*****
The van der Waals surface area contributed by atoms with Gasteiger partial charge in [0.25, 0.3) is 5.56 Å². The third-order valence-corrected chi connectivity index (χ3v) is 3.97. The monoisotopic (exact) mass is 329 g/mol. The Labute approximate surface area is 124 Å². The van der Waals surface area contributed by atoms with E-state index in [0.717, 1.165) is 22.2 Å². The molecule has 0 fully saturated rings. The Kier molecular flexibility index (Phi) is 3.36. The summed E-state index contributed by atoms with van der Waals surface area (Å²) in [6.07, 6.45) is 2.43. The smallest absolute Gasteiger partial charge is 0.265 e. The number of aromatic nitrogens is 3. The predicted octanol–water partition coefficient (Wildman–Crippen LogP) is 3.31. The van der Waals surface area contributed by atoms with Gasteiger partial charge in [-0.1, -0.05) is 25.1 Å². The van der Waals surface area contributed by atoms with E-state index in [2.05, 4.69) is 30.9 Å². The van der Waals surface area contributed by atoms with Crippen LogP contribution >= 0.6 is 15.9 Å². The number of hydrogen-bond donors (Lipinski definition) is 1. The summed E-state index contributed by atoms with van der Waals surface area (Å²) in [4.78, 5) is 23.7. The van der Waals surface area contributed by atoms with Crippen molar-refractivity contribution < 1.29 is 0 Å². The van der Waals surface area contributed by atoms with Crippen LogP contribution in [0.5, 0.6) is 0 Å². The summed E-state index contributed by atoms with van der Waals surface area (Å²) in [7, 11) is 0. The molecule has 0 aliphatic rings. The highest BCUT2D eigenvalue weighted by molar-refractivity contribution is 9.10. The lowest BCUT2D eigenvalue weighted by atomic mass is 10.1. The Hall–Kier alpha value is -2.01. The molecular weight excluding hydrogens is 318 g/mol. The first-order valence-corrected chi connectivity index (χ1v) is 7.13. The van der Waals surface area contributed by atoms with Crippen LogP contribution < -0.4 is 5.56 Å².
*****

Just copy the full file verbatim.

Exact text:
The van der Waals surface area contributed by atoms with Gasteiger partial charge in [0.25, 0.3) is 5.56 Å². The third-order valence-corrected chi connectivity index (χ3v) is 3.97. The monoisotopic (exact) mass is 329 g/mol. The Labute approximate surface area is 124 Å². The van der Waals surface area contributed by atoms with E-state index in [0.717, 1.165) is 22.2 Å². The molecule has 0 fully saturated rings. The Kier molecular flexibility index (Phi) is 3.36. The summed E-state index contributed by atoms with van der Waals surface area (Å²) in [6.07, 6.45) is 2.43. The smallest absolute Gasteiger partial charge is 0.265 e. The number of aromatic nitrogens is 3. The predicted octanol–water partition coefficient (Wildman–Crippen LogP) is 3.31. The van der Waals surface area contributed by atoms with Gasteiger partial charge in [-0.1, -0.05) is 25.1 Å². The van der Waals surface area contributed by atoms with E-state index in [2.05, 4.69) is 30.9 Å². The van der Waals surface area contributed by atoms with Crippen LogP contribution >= 0.6 is 15.9 Å². The number of hydrogen-bond donors (Lipinski definition) is 1. The summed E-state index contributed by atoms with van der Waals surface area (Å²) in [4.78, 5) is 23.7. The van der Waals surface area contributed by atoms with Crippen molar-refractivity contribution < 1.29 is 0 Å². The van der Waals surface area contributed by atoms with Crippen LogP contribution in [0.5, 0.6) is 0 Å². The summed E-state index contributed by atoms with van der Waals surface area (Å²) in [7, 11) is 0. The molecule has 0 aliphatic rings. The highest BCUT2D eigenvalue weighted by molar-refractivity contribution is 9.10. The lowest BCUT2D eigenvalue weighted by atomic mass is 10.1. The Hall–Kier alpha value is -2.01. The molecular weight excluding hydrogens is 318 g/mol. The first-order valence-corrected chi connectivity index (χ1v) is 7.13. The van der Waals surface area contributed by atoms with Crippen LogP contribution < -0.4 is 5.56 Å².